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iWoz: Computer Geek to Cult Icon: How I Invented the Personal Computer, Co-Founded Apple, and Had Fun Doing Itby Steve Wozniak and Gina Smith
Synopses & Reviews
The mastermind behind Apple sheds his low profile and steps forward to tell his story for the first time.
Before cell phones that fit in the palm of your hand and slim laptops that fit snugly into briefcases, computers were like strange, alien vending machines. They had cryptic switches, punch cards and pages of encoded output. But in 1975, a young engineering wizard named Steve Wozniak had an idea: What if you combined computer circuitry with a regular typewriter keyboard and a video screen? The result was the first true personal computer, the Apple I, a widely affordable machine that anyone could understand and figure out how to use.
Wozniak's life — before and after Apple — is a home-brew mix of brilliant discovery and adventure, as an engineer, a concert promoter, a fifth-grade teacher, a philanthropist, and an irrepressible prankster. From the invention of the first personal computer to the rise of Apple as an industry giant, iWoz presents a no-holds-barred, rollicking, firsthand account of the humanist inventor who ignited the computer revolution. 16 pages of illustrations.
"Apple co-founder Steve Wozniak made his mark by designing some of the most efficient, even graceful, bundles of circuits the computing industry has seen. In his new memoir, 'iWoz,' he tries to explain how he accomplished that — and reveals that he doesn't write with nearly the same precision. At its best, the book shows 'Woz' to be a quirky, dedicated innovator who would have been a perfect... Washington Post Book Review (read the entire Washington Post review) subject of one of Apple's 'Think Different' ads if only he hadn't helped start the company first. 'iWoz' opens with scenes from an idyllic middle-class childhood of reading kids' adventure books, playing sports and fiddling with wires and circuits. Wozniak expresses deep contentment at how he learned the finer points of electronics through his dad's gentle coaching and his own sometimes obsessive tinkering. Here's a typical grade school science fair project for him: a 'giant real-life electronic model representing what each of the ninety-two atoms in the periodic table looks like in terms of its electrons.' That same cleverness leads him to play a variety of pranks and gags in high school, college and afterward — for instance, rigging up a pocket-size gizmo to jam a TV set's reception, and running a dial-a-joke line out of his house. He also notes his evolving political thoughts and increasingly bitter arguments with his dad. But guessing whether or how the two reconciled is left as an exercise for the reader. The book reaches its highest altitude in recounting the extraordinarily creative period in the 1970s when misfit tinkerers like Wozniak invented the personal computer — even as the companies that ran the 'real' computer industry, such as Wozniak's employer, Hewlett-Packard, found ways to miss the whole thing. Wozniak and his partner Steve Jobs come off as a latter-day Tom Sawyer and Huck Finn, bouncing from one escapade to the next. They learn how to make free phone calls using 'Blue Boxes,' they develop the game Breakout for Atari (Wozniak says Jobs ripped him off on his share of the fee but expresses zero bitterness over it), and they team up to found Apple. Wozniak sells his HP-65 calculator and Jobs hocks his VW van to raise $1,000 to manufacture the first batch of Apple I circuit boards; they set the computer's list price at $666.66 — and the world is never the same. While chronicling these adventures, Wozniak tries with only intermittent success to explain the workings of things like logic gates and memory chips. You get what a big deal it was for him to hand-write the Apple I's software source code, but most nontechnical readers will get lost in his explanation of developing the Apple II's extraordinarily elegant floppy-disk circuitry. Wozniak's prose must bear some blame for that — and for the way too many of his other stories lose focus in this disorganized, underdone work. He writes in a relentlessly chatty manner, interjecting 'oh, man' and 'you know' and routinely advertising what he just said or will say next. (His collaborator Gina Smith's involvement is a mystery until the acknowledgments explain that her role was conducting the series of interviews that turned into the book.) The book's structure exhibits comparable ailments, often flitting from topic to topic without any clear reason. In a few cases Wozniak loses track of his own facts: First he says that in 1980, Apple became the first company to sell a million computers, but several pages later he exults that, in 1983, the Apple II 'was the first computer to sell a million units!' (Since Apple I sold only in the hundreds, both statements can't be true.) In a digression toward the end, Wozniak tosses out another impossibility in asserting that the old Mac system software was 'invulnerable' to viruses. After he crashed his plane on takeoff in 1981, Wozniak's active involvement with Apple all but ended — and so, at this point in the book, does much of its momentum. 'iWoz' tapers off into a series of vignettes about such later episodes as the two US Festival concerts he underwrote and a company he founded to make universal remote controls. Eventually, Wozniak moved on to teach a fifth-grade computer class — where he probably did more to inspire future engineering geniuses than this fitfully interesting book can." Reviewed by Rob Pegoraro, who writes the Fast Forward personal-tech column for the Business section, Washington Post Book World (Copyright 2006 Washington Post Book World Service/Washington Post Writers Group)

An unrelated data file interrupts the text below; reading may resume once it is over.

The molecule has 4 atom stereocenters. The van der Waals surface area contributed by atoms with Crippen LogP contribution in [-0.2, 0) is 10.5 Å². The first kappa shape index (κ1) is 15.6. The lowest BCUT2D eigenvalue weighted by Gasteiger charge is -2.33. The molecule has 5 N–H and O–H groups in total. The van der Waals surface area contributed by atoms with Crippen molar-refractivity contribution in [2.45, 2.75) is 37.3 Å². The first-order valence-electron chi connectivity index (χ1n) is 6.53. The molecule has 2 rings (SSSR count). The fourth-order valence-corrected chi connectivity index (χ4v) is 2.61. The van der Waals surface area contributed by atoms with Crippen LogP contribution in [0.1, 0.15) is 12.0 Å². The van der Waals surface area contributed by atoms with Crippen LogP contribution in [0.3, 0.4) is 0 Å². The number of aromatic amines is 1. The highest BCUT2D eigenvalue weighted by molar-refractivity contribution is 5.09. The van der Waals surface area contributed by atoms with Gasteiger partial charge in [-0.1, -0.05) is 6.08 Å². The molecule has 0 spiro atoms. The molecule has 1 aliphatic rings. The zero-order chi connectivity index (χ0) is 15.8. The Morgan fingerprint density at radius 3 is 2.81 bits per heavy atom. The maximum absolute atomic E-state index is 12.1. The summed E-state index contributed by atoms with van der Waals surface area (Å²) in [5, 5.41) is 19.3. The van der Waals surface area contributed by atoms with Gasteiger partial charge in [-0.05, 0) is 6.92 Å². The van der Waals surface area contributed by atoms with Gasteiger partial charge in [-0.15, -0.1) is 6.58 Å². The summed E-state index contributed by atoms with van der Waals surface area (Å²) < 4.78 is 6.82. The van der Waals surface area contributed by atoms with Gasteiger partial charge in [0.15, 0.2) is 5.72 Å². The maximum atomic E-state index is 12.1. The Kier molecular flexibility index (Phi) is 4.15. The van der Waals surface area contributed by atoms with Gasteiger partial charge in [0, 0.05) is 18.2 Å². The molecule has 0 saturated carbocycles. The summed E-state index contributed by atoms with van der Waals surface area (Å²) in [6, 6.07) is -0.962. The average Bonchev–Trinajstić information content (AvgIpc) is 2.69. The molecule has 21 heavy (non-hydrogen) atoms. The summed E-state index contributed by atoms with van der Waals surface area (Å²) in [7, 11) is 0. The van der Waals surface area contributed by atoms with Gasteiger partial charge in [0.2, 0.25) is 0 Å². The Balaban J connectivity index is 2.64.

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"Everyone should enjoy Woz's very personal and engaging story....What a wild ride!" Ray Kurzweil, inventor and author of Singularity Is Near
"Every engineer — and certainly every engineering student — should read this book….It is, in a nutshell, the engineer's manifesto." Guy Kawasaki, author of The Macintosh Way
"Worth waiting for…adds intriguing new information to the history of the origins of the personal computer revolution." Alan Deutschman, author of The Second Coming of Steve Jobs
"'The Woz' built the first [personal computer]--by hand, by himself."--USA Today
"? traces the life and times of a brilliant, gifted... individual whose contributions to the scientific, business and cultural realms are extensive."--?
Before slim laptops that fit into briefcases, computers looked like strange vending machines, with cryptic switches and pages of encoded output. But in 1977 Steve Wozniak revolutionized the computer industry with his invention of the first personal computer. As the sole inventor of the Apple I and II computers, Wozniak has enjoyed wealth, fame, and the most coveted awards an engineer can receive, and he tells his story here for the first time.
About the Author
Steve Wozniak has been inducted into the Inventors Hall of Fame and has received numerous awards, including the National Medal of Technology and the Heinz Award. He lives in California.